The Great Divide: Political Candidate and Voter Polarisation over Global Warming in Australia
Version of Record online: 16 SEP 2013
© 2013 The Author. Australian Journal of Politics and History © 2013 School of History, Philosophy, Religion and Classics, School of Political Science and International Studies, The University of Queensland and Wiley Publishing Asia Pty Ltd.
Australian Journal of Politics & History
Special Issue: The Politics of Climate Change in Australia
Volume 59, Issue 3, pages 397–413, September 2013
How to Cite
Tranter, B. (2013), The Great Divide: Political Candidate and Voter Polarisation over Global Warming in Australia. Australian Journal of Politics & History, 59: 397–413. doi: 10.1111/ajph.12023
- Issue online: 16 SEP 2013
- Version of Record online: 16 SEP 2013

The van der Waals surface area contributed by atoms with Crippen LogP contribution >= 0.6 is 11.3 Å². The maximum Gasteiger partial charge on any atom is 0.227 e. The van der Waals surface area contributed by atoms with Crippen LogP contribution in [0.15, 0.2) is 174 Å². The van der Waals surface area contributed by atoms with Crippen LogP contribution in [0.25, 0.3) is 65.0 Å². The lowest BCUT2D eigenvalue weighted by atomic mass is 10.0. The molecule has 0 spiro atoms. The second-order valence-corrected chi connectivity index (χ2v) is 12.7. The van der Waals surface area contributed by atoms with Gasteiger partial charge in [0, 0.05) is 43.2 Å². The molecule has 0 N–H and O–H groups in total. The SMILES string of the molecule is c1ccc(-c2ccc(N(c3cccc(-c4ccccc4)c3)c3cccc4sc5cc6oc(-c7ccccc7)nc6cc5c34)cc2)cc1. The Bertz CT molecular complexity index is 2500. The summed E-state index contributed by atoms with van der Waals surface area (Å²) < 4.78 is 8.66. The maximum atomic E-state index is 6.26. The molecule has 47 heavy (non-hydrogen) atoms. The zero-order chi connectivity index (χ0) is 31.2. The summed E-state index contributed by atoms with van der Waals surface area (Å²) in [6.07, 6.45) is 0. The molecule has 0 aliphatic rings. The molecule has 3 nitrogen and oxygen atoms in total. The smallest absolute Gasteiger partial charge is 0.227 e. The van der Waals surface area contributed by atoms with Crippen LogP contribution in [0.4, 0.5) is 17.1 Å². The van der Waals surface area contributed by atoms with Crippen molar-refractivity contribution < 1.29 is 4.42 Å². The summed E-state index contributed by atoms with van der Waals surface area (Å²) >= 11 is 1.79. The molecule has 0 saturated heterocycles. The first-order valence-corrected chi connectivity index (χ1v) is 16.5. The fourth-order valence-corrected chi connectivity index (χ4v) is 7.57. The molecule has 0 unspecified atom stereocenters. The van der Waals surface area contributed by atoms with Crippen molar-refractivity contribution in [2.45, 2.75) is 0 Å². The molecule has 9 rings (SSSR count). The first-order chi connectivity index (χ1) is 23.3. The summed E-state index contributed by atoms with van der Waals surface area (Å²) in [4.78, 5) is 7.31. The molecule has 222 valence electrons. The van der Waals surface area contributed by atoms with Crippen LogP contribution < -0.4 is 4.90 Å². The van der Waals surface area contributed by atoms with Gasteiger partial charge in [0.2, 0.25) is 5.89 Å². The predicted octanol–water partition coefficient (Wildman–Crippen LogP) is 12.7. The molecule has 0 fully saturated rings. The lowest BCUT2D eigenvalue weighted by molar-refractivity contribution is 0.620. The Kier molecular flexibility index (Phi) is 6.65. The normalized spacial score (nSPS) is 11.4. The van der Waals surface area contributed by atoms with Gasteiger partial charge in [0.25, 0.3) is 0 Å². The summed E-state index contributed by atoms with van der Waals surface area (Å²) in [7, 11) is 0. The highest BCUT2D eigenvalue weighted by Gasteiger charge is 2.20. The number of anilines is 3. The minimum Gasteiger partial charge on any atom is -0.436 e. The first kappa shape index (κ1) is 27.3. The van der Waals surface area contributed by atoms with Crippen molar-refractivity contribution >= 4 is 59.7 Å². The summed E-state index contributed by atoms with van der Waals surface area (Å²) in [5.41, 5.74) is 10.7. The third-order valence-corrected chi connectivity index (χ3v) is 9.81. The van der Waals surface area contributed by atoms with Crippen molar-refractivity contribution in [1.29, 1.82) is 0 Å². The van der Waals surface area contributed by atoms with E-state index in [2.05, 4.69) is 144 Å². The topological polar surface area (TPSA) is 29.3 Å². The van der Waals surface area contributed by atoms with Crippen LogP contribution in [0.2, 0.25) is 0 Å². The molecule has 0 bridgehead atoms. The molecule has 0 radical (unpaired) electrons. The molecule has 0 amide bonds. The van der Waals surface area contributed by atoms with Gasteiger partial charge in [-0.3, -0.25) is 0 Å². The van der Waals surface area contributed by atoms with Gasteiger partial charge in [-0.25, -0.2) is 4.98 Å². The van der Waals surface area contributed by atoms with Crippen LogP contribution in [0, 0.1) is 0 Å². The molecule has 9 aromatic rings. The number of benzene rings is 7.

Attitude polarization between conservative and progressive politicians over global warming has an important influence upon public acceptance of action on climate change. Political party identification theorists claim that political elites provide cues that guide party supporters on complex political issues. In Australia, as in the USA, the UK and elsewhere, public attitudes on climate change are deeply divided on the basis of party identification and political ideology. Multivariate analyses of Australian candidate and voter survey data show that coalition candidates and their supporters are far less likely than their Labor or Greens counterparts to believe global warming will pose a serious threat to their way of life. Attitudes toward global warming are also more polarized according to party allegiance among candidates than among voters. Controlling for social background and political ideology, Coalition identifiers are less concerned about the dangers of climate change, far less supportive of the carbon tax and less likely to support renewable energy options than Greens or Labor identifiers are, but much more supportive of nuclear power as an alternative energy source.